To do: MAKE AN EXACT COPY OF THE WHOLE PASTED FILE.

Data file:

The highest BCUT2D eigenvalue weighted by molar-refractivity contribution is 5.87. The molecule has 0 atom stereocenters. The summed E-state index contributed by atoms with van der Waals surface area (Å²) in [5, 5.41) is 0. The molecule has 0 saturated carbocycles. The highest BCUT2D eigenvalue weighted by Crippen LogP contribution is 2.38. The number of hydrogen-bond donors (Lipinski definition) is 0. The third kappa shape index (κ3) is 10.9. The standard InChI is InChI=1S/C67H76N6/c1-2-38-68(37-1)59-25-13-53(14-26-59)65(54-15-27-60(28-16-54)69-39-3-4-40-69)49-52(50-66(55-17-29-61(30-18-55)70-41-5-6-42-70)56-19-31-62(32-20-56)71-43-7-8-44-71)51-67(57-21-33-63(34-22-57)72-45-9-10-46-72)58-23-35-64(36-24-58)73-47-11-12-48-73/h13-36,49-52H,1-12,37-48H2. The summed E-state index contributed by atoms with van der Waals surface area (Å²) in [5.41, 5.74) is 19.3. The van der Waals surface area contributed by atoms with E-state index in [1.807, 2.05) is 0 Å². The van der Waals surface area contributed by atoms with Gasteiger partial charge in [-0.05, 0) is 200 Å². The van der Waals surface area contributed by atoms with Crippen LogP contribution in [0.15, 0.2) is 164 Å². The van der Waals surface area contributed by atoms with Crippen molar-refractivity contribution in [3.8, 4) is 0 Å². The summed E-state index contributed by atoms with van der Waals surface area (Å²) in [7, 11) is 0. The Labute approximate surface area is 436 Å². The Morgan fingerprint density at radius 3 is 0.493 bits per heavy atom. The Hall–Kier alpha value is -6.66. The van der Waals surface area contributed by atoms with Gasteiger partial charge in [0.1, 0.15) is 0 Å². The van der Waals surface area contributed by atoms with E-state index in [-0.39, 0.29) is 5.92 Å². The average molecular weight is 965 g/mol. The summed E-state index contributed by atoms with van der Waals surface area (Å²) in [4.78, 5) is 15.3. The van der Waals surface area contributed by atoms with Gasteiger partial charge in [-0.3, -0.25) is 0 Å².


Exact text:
The highest BCUT2D eigenvalue weighted by molar-refractivity contribution is 5.87. The molecule has 0 atom stereocenters. The summed E-state index contributed by atoms with van der Waals surface area (Å²) in [5, 5.41) is 0. The molecule has 0 saturated carbocycles. The highest BCUT2D eigenvalue weighted by Crippen LogP contribution is 2.38. The number of hydrogen-bond donors (Lipinski definition) is 0. The third kappa shape index (κ3) is 10.9. The standard InChI is InChI=1S/C67H76N6/c1-2-38-68(37-1)59-25-13-53(14-26-59)65(54-15-27-60(28-16-54)69-39-3-4-40-69)49-52(50-66(55-17-29-61(30-18-55)70-41-5-6-42-70)56-19-31-62(32-20-56)71-43-7-8-44-71)51-67(57-21-33-63(34-22-57)72-45-9-10-46-72)58-23-35-64(36-24-58)73-47-11-12-48-73/h13-36,49-52H,1-12,37-48H2. The summed E-state index contributed by atoms with van der Waals surface area (Å²) in [5.41, 5.74) is 19.3. The van der Waals surface area contributed by atoms with E-state index in [1.807, 2.05) is 0 Å². The van der Waals surface area contributed by atoms with Gasteiger partial charge in [-0.05, 0) is 200 Å². The van der Waals surface area contributed by atoms with Crippen LogP contribution in [0.15, 0.2) is 164 Å². The van der Waals surface area contributed by atoms with Crippen molar-refractivity contribution in [3.8, 4) is 0 Å². The summed E-state index contributed by atoms with van der Waals surface area (Å²) in [7, 11) is 0. The Labute approximate surface area is 436 Å². The Morgan fingerprint density at radius 3 is 0.493 bits per heavy atom. The Hall–Kier alpha value is -6.66. The van der Waals surface area contributed by atoms with Gasteiger partial charge in [0.1, 0.15) is 0 Å². The van der Waals surface area contributed by atoms with E-state index in [-0.39, 0.29) is 5.92 Å². The average molecular weight is 965 g/mol. The summed E-state index contributed by atoms with van der Waals surface area (Å²) in [4.78, 5) is 15.3. The van der Waals surface area contributed by atoms with Gasteiger partial charge in [-0.3, -0.25) is 0 Å².